Health | The Pacific

25 January 2022

If Papua New Guinea wants to raise its vaccination rate, it must first provide consistent education and support for healthcare workers, Mikaela Seymour writes.

Papua New Guinea (PNG) continues to report among the lowest COVID-19 vaccination rates in the world, with only 3.2 per cent of the population receiving one dose or more.

As usual, during the Christmas period urban workers have returned to their home villages en masse, meaning the country is likely to see an increase in reported COVID-19 cases when the majority return to the workplace in February.

Vaccination is the obvious safe and effective intervention to mitigate against COVID-19 infection and severe illness, however simply procuring more vaccines will not result in an increase in the vaccination rate.

More education for PNG citizens about COVID-19 vaccinations is required, but the current awareness campaigns seem to be having little effect. Simply handing out information pamphlets on vaccination is insufficient; a program of collaborative, relationship-focused engagement is needed.

In this author’s work on the ground with vaccination efforts in Western, Central and Manus Provinces, as well as the National Capital District, there have been several barriers to getting people immunised, none more so than the lack of support for local health workers.

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At the start of the pandemic, there seemed to be an assumption that PNG healthcare workers would intrinsically understand the importance of the new vaccine and be strong allies in the public health response. Unfortunately, this has not been the case, with many workers avoiding vaccination, and some even preaching against it.

Whilst UNICEF and the World Health Organization has been rolling out the training module on the vaccine, it is insufficient by itself to reassure many healthcare workers. This six-hour session, whilst very comprehensive, created angst amongst some, whose takeaway was that adverse events from immunisation were evidence the COVID-19 vaccine was less safe than routine immunisation.

Recent World Bank research confirmed Papua New Guineans trust their local health worker as a source of information on vaccination. Communities are generally much less likely to receive the vaccine if their health worker is not vaccinated themselves, therefore any approach must focus on them first. Continued, deliberate, and appropriate training for staff is required to ensure they feel confident and empowered to discuss the vaccine.

In discussions with nurses at Port Moresby General Hospital, most rolled their eyes at the outlandish claims of vaccination being associated with 5G, population control, and micro-chips. Whilst they were confident to identify misinformation, many were unsure about how the vaccines worked, their contents, or their safety profile. Sustained and targeted education would go a long way to allay these issues.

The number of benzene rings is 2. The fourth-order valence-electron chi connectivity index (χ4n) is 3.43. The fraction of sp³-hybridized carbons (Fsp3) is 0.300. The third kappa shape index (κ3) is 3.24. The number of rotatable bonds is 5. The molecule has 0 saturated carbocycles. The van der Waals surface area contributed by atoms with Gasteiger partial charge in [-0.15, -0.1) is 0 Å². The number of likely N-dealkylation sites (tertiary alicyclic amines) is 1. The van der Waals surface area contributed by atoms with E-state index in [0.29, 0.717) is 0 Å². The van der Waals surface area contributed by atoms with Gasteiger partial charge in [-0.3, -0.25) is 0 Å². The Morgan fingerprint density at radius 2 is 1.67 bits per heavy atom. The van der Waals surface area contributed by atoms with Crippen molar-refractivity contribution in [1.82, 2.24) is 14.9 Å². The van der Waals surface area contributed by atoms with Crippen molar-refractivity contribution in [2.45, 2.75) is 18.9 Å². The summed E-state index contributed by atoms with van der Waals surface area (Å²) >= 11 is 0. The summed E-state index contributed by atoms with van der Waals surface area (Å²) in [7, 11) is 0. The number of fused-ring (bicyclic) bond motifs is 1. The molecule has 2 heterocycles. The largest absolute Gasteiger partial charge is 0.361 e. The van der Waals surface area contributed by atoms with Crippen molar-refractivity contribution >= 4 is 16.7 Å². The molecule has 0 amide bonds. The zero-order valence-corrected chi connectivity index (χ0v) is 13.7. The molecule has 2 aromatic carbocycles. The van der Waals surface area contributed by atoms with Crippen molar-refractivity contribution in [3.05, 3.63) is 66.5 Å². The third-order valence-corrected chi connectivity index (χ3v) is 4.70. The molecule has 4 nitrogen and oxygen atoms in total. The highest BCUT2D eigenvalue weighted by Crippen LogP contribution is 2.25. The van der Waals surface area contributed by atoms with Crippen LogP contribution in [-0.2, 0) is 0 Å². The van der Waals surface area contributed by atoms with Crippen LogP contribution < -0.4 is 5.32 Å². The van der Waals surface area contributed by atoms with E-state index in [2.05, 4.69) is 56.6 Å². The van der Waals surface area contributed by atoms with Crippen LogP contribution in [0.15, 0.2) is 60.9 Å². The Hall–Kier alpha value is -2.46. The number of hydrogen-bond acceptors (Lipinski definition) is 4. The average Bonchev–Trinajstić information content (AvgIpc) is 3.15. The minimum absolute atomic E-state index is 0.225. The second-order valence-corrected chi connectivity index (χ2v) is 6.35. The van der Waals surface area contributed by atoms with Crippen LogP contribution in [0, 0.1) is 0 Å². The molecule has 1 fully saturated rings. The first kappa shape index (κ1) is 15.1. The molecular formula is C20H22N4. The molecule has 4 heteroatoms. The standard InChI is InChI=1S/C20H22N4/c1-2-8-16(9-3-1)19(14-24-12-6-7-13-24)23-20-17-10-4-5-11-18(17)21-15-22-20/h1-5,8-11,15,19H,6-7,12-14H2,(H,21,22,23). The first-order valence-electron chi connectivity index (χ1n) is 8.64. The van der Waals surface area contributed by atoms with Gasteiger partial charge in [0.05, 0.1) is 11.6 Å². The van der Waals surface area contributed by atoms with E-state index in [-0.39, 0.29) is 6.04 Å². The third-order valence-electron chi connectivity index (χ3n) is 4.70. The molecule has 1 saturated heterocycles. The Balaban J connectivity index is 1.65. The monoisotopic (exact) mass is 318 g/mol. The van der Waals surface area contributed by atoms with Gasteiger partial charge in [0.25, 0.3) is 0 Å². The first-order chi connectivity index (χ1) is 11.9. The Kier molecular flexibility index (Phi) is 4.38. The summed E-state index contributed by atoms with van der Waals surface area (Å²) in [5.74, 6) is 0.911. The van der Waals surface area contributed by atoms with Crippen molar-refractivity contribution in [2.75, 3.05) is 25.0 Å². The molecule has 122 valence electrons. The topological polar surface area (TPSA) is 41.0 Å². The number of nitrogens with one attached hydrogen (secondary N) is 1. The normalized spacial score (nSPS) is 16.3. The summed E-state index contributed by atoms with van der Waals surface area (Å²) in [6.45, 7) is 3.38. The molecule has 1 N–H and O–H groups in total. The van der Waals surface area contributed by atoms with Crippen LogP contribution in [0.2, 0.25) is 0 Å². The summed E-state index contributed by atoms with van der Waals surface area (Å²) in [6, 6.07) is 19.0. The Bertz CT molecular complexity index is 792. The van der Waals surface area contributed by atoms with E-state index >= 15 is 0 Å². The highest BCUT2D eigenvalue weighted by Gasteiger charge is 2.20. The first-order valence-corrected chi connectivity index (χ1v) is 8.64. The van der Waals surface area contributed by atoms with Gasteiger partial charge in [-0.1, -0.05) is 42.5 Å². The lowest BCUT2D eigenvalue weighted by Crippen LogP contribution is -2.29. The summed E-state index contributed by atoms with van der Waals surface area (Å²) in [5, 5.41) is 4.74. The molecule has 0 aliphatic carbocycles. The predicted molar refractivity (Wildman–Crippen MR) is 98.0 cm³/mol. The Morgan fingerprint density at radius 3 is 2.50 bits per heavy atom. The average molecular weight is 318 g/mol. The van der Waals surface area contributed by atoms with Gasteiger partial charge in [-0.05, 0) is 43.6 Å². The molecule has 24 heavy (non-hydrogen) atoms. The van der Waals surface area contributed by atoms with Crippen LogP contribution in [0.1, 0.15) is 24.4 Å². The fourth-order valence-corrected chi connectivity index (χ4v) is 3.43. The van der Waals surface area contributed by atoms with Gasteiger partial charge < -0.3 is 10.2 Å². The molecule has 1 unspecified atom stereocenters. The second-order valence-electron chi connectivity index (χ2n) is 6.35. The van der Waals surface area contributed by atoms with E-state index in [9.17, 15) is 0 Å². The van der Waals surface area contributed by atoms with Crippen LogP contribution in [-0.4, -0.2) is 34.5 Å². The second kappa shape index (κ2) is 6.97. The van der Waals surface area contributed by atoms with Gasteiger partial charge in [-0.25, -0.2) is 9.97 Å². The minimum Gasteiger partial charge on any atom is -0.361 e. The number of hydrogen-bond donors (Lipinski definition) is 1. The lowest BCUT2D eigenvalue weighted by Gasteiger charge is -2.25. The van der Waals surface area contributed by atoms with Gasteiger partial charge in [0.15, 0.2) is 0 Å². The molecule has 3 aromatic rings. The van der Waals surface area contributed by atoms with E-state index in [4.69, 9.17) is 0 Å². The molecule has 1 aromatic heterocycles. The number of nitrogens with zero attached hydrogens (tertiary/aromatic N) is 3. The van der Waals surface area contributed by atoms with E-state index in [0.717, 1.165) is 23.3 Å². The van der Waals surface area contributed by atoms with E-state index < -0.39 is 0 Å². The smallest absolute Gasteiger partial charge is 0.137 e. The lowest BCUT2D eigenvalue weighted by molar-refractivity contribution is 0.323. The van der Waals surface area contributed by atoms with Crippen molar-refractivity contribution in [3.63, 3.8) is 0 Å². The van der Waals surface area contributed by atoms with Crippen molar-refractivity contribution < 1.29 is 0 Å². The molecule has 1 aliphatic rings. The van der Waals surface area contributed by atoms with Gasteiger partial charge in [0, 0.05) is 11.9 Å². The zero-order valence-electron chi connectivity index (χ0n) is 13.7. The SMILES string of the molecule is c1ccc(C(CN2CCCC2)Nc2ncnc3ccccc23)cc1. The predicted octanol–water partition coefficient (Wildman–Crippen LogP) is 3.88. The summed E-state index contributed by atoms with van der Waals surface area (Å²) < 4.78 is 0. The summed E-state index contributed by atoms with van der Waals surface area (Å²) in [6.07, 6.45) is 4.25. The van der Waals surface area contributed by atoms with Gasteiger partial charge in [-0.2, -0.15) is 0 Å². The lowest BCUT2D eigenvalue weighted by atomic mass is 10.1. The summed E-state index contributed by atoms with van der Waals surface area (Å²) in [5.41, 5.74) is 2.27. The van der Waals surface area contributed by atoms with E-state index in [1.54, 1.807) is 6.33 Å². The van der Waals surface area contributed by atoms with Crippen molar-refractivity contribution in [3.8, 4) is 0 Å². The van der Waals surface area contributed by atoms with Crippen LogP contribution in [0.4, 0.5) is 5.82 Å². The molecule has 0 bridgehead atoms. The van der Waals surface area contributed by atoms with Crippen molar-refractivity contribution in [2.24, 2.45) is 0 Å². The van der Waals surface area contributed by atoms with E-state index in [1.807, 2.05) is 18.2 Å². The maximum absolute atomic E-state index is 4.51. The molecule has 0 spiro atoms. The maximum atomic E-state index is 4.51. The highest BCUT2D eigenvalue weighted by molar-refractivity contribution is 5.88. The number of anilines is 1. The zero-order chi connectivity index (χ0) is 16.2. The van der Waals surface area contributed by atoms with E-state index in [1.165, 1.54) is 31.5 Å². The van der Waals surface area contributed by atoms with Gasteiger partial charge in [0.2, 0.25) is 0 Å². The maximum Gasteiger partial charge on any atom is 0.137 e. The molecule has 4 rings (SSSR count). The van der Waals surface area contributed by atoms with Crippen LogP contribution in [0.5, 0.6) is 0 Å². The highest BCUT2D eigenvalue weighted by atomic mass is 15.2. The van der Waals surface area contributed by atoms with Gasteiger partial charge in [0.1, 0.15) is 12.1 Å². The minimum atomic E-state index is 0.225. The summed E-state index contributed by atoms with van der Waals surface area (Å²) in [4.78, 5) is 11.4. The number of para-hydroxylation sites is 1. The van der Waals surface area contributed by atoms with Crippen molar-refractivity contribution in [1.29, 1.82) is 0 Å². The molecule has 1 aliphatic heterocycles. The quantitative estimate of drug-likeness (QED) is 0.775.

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PNG’s geography, cost of transport, and living expenses make professional development for health workers difficult around the country. However, many of these workers, even in remote locations, have portfolios overflowing with certificates from workshops and training sessions run by various non-government organisations.

Clearly, it is possible to centralise workers to run these sessions. As the pandemic drags on, however, continued educational input, with the ability to ask questions and respond to new information and concerns as they arise is required. Some initiatives have experimented with online COVID-19 education, but whilst the content was excellent, online delivery is difficult with poor network coverage in the majority of the country.

An example of a successful program can be seen in Western Province, which has seen the second-highest vaccination rates outside of National Capital District. Programs such as the Sustainable Development Program (SDP) Aerial Health Patrol with the Western Provincial Health Authority used their existing networks and relationships to deliver continuous ongoing awareness and advocacy for the vaccine well before it became available.

Once the COVID-19 vaccine was available, SDP representatives had long conversations with health workers, community leaders, and church leaders, who accepted the vaccine and led by example for the good of the community. This approach saw communities reach high levels of vaccination thanks to pre-existing relationships, rather than new, unknown teams turning up once the pandemic had already begun. It also relied on ongoing health visits, rather than one-off surge patrols.

The healthcare workers delivering these community programs were not automatic supporters of vaccination. Many of them began with doubts, however continuous respectful education, with the opportunity for questions and discussion in weekly face-to-face professional development sessions, resulted in a fully vaccinated workforce who were confident community advocates for vaccination.

Healthcare workers in PNG are anticipating and clinically preparing for a likely surge of COVID-19 cases in 2022. These tireless and dedicated workers are the cornerstone of community health and no progress in COVID-19 vaccination will be made without their consent and support. If the government and aid partners fail to engage with them effectively, PNG is on track for yet another year of crisis.

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